Photosynthesis, a process which plants and other organisms used to convert sunlight into energy and produce oxygen as an important byproduct for animals on earth, has been altered by scientists as a new way to harness solar energy, a new study said.
"Natural photosynthesis is not efficient because it has evolved merely to survive," said Katarzyna Sokol, first author of the study and a PhD student from St John's College of the University of Cambridge.
Natural photosynthesis makes the bare minimum amount of energy a plant needed -- around 1-2 percent of what it could potentially convert and store, Sokol said in a statement on the university's website.
In contrast, artificial photosynthesis, which has been around for decades, relies on the use of expensive and toxic catalysts, thus it has yet been used on an industrial scale.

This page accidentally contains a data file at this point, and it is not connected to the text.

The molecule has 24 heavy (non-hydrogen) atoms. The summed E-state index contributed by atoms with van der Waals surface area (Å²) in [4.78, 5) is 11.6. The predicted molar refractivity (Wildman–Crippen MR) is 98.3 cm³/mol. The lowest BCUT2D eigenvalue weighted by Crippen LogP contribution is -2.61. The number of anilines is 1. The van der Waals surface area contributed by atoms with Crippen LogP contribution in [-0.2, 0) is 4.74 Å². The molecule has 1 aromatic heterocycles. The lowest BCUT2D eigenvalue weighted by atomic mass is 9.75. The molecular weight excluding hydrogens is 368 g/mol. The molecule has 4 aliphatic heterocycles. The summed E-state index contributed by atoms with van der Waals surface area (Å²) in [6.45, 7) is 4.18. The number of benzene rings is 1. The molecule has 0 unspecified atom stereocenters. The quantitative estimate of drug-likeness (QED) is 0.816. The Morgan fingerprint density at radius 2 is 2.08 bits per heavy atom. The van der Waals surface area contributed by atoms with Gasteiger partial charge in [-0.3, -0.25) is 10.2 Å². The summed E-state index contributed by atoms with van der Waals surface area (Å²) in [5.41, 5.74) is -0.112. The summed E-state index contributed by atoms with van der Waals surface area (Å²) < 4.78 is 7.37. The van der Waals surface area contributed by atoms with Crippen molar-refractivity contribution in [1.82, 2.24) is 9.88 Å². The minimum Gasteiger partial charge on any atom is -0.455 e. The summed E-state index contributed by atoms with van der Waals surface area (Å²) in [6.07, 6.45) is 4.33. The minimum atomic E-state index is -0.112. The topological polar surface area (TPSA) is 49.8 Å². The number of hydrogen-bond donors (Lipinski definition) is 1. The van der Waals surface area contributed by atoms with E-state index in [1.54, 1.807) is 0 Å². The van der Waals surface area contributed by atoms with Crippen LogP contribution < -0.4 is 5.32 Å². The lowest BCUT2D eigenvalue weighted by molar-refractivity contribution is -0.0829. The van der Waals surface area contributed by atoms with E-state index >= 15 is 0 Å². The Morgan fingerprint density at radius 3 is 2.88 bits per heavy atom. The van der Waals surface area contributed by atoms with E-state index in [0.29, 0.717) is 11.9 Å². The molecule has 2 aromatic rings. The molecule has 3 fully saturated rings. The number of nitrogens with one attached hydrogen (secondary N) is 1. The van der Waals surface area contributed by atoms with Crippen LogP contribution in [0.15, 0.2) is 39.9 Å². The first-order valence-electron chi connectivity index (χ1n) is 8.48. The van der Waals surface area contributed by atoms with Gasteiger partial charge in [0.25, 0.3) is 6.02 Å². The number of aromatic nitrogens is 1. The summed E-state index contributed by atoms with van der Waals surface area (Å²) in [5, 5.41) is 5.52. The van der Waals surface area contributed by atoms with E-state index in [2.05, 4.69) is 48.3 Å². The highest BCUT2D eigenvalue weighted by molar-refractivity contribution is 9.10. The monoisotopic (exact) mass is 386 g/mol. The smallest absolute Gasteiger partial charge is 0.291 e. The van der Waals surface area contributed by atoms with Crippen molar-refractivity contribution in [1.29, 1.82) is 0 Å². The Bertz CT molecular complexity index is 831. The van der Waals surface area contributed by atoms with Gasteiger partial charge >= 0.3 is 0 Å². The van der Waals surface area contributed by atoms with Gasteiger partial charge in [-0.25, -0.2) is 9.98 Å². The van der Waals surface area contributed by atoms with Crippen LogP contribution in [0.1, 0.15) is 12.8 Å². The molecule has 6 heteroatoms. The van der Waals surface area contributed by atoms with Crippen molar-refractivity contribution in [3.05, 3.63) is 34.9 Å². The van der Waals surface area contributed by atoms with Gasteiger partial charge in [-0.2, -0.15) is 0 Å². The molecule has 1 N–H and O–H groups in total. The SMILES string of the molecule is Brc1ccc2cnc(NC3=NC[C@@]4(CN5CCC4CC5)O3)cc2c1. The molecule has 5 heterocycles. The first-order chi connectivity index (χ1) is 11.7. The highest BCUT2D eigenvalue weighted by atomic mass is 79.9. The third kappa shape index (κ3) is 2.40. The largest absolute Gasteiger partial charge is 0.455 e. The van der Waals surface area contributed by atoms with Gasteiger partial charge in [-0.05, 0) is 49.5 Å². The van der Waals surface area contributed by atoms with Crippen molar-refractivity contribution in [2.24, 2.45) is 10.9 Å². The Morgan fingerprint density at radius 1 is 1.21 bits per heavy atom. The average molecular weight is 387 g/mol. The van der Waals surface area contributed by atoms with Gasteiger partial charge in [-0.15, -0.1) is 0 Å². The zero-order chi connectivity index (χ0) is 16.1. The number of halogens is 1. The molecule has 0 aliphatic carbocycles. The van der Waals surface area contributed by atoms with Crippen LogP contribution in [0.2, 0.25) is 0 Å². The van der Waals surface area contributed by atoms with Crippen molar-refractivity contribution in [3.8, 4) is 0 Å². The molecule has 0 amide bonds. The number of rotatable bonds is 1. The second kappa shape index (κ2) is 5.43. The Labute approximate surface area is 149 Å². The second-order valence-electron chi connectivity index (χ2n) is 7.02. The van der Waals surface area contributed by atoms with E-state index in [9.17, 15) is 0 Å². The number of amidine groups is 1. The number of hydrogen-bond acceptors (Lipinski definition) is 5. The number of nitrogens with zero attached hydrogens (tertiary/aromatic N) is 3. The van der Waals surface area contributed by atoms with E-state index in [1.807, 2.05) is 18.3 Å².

Sokol's team is part of the emerging field of semi-artificial photosynthesis which substituted enzymes for catalysts to overcome the limitations of artificial photosynthesis and achieve desired results.
The researchers used an enzyme known as hydrogenase to improve the amount of solar energy produced and stored.
"Hydrogenase is an enzyme present in algae that is capable of reducing protons into hydrogen," Sokol said.
"During evolution this process has been deactivated because it wasn't necessary for survival but we successfully managed to bypass the inactivity to achieve the reaction we wanted -- splitting water into hydrogen and oxygen," she said.
"This could be a great platform for developing solar technologies," Sokol said. "The approach could be used to couple other reactions together to see what can be done, learn from these reactions and then build synthetic, more robust pieces of solar energy technology."
Describing the study as a "milestone," Erwin Reisner, an author of the study and a professor from the Department of Chemistry of the university, said this work "opens up a toolbox for developing future systems for solar energy conversion."